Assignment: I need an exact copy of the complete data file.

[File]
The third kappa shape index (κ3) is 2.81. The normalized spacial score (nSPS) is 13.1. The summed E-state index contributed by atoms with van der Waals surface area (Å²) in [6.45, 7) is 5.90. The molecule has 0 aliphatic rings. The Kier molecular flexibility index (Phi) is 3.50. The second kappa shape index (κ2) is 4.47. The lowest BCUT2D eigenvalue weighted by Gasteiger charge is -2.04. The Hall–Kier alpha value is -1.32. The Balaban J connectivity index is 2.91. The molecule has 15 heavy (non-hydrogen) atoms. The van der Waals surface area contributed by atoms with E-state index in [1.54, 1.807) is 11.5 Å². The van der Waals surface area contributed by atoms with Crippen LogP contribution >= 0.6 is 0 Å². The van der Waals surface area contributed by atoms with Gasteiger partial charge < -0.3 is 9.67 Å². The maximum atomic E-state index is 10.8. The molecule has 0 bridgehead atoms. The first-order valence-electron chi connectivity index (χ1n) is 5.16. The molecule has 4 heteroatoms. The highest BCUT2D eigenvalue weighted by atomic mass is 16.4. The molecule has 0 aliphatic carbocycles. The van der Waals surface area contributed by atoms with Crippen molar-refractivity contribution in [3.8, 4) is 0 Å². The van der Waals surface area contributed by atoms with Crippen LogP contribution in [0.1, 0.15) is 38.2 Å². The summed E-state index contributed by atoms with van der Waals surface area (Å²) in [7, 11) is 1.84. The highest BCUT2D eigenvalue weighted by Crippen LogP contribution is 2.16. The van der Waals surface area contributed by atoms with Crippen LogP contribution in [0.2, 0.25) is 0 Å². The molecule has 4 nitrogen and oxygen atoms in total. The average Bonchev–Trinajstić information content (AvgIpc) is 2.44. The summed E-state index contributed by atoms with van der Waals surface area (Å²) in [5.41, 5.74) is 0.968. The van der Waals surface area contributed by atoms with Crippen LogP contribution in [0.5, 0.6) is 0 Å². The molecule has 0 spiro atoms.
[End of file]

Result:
The third kappa shape index (κ3) is 2.81. The normalized spacial score (nSPS) is 13.1. The summed E-state index contributed by atoms with van der Waals surface area (Å²) in [6.45, 7) is 5.90. The molecule has 0 aliphatic rings. The Kier molecular flexibility index (Phi) is 3.50. The second kappa shape index (κ2) is 4.47. The lowest BCUT2D eigenvalue weighted by Gasteiger charge is -2.04. The Hall–Kier alpha value is -1.32. The Balaban J connectivity index is 2.91. The molecule has 15 heavy (non-hydrogen) atoms. The van der Waals surface area contributed by atoms with E-state index in [1.54, 1.807) is 11.5 Å². The van der Waals surface area contributed by atoms with Crippen LogP contribution >= 0.6 is 0 Å². The van der Waals surface area contributed by atoms with Gasteiger partial charge < -0.3 is 9.67 Å². The maximum atomic E-state index is 10.8. The molecule has 0 bridgehead atoms. The first-order valence-electron chi connectivity index (χ1n) is 5.16. The molecule has 4 heteroatoms. The highest BCUT2D eigenvalue weighted by atomic mass is 16.4. The molecule has 0 aliphatic carbocycles. The van der Waals surface area contributed by atoms with Crippen molar-refractivity contribution in [3.8, 4) is 0 Å². The van der Waals surface area contributed by atoms with Crippen LogP contribution in [0.1, 0.15) is 38.2 Å². The summed E-state index contributed by atoms with van der Waals surface area (Å²) in [7, 11) is 1.84. The highest BCUT2D eigenvalue weighted by Crippen LogP contribution is 2.16. The van der Waals surface area contributed by atoms with Crippen LogP contribution in [0.2, 0.25) is 0 Å². The molecule has 4 nitrogen and oxygen atoms in total. The average Bonchev–Trinajstić information content (AvgIpc) is 2.44. The summed E-state index contributed by atoms with van der Waals surface area (Å²) in [5.41, 5.74) is 0.968. The van der Waals surface area contributed by atoms with Crippen LogP contribution in [0.5, 0.6) is 0 Å². The molecule has 0 spiro atoms.